In Alaska, heavyweight contest among bears

published on Thursday, October 06, 2022 at 00:24

As America begins to binge on candy for Halloween, Alaska is also celebrating the fat… while saving the environment, thanks to the election of the biggest bear in the state, organized this week to make the public aware of the protection of this animal.

Every year, Katmai National Park holds “Fat Bear Week”. Everyone can vote online for the largest brown bears in this volcanic area, populated by salmon swimming up the Brooks River.

Of the more than 2,000 specimens in the region, which can exceed 550 kilos, only the most beautiful specimens compete in this clash of titans.

Who will win this year? The defending champion, Otis, already four times champion; 747, a cushy capable of occupying an entire row in a Boeing; or a new, even more voracious suitor?

Basically it doesn’t matter, given the exponential success of the competition. From a few thousand votes when it was created in 2014, the contest has provided more than 800,000 fans in 2021.

“This is an awareness event for Alaskan brown bears. (…) We want this awareness to raise awareness for these animals in people,” its creator Mike Fitz told AFP. former Katmai National Park ranger.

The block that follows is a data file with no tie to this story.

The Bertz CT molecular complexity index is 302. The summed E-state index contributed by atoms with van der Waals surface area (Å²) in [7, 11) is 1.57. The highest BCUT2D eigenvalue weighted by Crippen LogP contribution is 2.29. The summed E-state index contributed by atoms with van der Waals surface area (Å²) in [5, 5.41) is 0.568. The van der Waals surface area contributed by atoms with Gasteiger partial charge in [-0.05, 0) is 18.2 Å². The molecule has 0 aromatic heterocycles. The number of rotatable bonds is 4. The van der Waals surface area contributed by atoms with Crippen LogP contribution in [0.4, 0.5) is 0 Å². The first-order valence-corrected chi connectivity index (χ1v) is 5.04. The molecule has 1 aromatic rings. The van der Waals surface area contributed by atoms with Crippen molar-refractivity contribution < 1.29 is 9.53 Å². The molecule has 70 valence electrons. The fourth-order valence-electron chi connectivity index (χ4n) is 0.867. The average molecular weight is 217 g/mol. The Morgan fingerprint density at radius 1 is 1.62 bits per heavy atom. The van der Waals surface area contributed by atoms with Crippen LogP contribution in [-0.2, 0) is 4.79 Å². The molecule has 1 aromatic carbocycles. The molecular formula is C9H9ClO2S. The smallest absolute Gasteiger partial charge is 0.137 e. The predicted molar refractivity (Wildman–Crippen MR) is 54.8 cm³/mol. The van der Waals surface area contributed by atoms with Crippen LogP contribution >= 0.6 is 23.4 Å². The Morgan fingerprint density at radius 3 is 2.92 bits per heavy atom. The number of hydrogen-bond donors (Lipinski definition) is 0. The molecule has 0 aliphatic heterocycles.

The public can observe the candidates in their salmon fishing, thanks to the cameras of Explore, an NGO for the defense of the environment. The opportunity to learn a little more about brown bears and their incredible surrender.

Because the “ursus arctos” does not permanently retain its stature as a wrestler. In the spring, he is famous, his figure seems rather cut for Fashion Week. But during summer and fall, bears in the park gain up to 50% of their body weight.

A crucial mass gain before their hibernation. For five months, the bears go into hiding and never wake up, not even to drink or spit anything up. Thanks to the stimulating fat, they feed on the recycled proteins of their own urea, and retain their muscle mass.

According to Mr Fitz, a bear in the park can swallow “more than 45 kilos” of salmon in a single day. Enough to exhaust even the hungriest of sushi lovers.

The competition is also an opportunity to highlight the importance of these migratory fish.

Their population is abundant in Alaska, but “on most of the west coast of North America, salmon migration hangs by a thread”, recalls Mr. Fitz.

In California or Oregon, they are threatened by “habitat loss (…) and dams. And climate change is exacerbating the problem, with drought and heat waves.”

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